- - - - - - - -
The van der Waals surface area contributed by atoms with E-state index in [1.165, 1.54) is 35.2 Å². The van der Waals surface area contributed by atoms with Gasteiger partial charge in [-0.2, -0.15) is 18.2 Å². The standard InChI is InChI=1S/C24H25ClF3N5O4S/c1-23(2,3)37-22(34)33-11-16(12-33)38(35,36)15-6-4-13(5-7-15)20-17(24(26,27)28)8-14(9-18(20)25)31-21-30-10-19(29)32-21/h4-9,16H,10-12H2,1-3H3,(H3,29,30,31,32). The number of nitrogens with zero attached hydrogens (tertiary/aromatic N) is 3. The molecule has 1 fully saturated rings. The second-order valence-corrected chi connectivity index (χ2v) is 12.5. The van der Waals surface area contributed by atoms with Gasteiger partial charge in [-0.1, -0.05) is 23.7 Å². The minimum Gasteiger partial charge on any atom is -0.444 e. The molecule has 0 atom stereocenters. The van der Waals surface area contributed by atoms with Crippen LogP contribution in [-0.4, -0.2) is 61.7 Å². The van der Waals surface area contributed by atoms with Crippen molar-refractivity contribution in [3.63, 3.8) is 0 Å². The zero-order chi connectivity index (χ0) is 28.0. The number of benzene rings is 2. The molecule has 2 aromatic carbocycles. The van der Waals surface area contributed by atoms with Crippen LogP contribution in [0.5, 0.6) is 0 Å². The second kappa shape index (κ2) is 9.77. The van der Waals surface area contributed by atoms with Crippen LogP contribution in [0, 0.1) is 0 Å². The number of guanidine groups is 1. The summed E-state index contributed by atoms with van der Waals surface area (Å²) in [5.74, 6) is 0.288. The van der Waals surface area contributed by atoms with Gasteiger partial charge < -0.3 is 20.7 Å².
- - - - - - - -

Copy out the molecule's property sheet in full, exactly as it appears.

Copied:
The van der Waals surface area contributed by atoms with E-state index in [1.165, 1.54) is 35.2 Å². The van der Waals surface area contributed by atoms with Gasteiger partial charge in [-0.2, -0.15) is 18.2 Å². The standard InChI is InChI=1S/C24H25ClF3N5O4S/c1-23(2,3)37-22(34)33-11-16(12-33)38(35,36)15-6-4-13(5-7-15)20-17(24(26,27)28)8-14(9-18(20)25)31-21-30-10-19(29)32-21/h4-9,16H,10-12H2,1-3H3,(H3,29,30,31,32). The number of nitrogens with zero attached hydrogens (tertiary/aromatic N) is 3. The molecule has 1 fully saturated rings. The second-order valence-corrected chi connectivity index (χ2v) is 12.5. The van der Waals surface area contributed by atoms with Gasteiger partial charge in [-0.1, -0.05) is 23.7 Å². The minimum Gasteiger partial charge on any atom is -0.444 e. The molecule has 0 atom stereocenters. The van der Waals surface area contributed by atoms with Crippen LogP contribution in [-0.4, -0.2) is 61.7 Å². The van der Waals surface area contributed by atoms with Crippen molar-refractivity contribution in [3.63, 3.8) is 0 Å². The zero-order chi connectivity index (χ0) is 28.0. The number of benzene rings is 2. The molecule has 2 aromatic carbocycles. The van der Waals surface area contributed by atoms with Crippen LogP contribution in [0.5, 0.6) is 0 Å². The second kappa shape index (κ2) is 9.77. The van der Waals surface area contributed by atoms with Crippen LogP contribution in [0, 0.1) is 0 Å². The number of guanidine groups is 1. The summed E-state index contributed by atoms with van der Waals surface area (Å²) in [5.74, 6) is 0.288. The van der Waals surface area contributed by atoms with Gasteiger partial charge < -0.3 is 20.7 Å².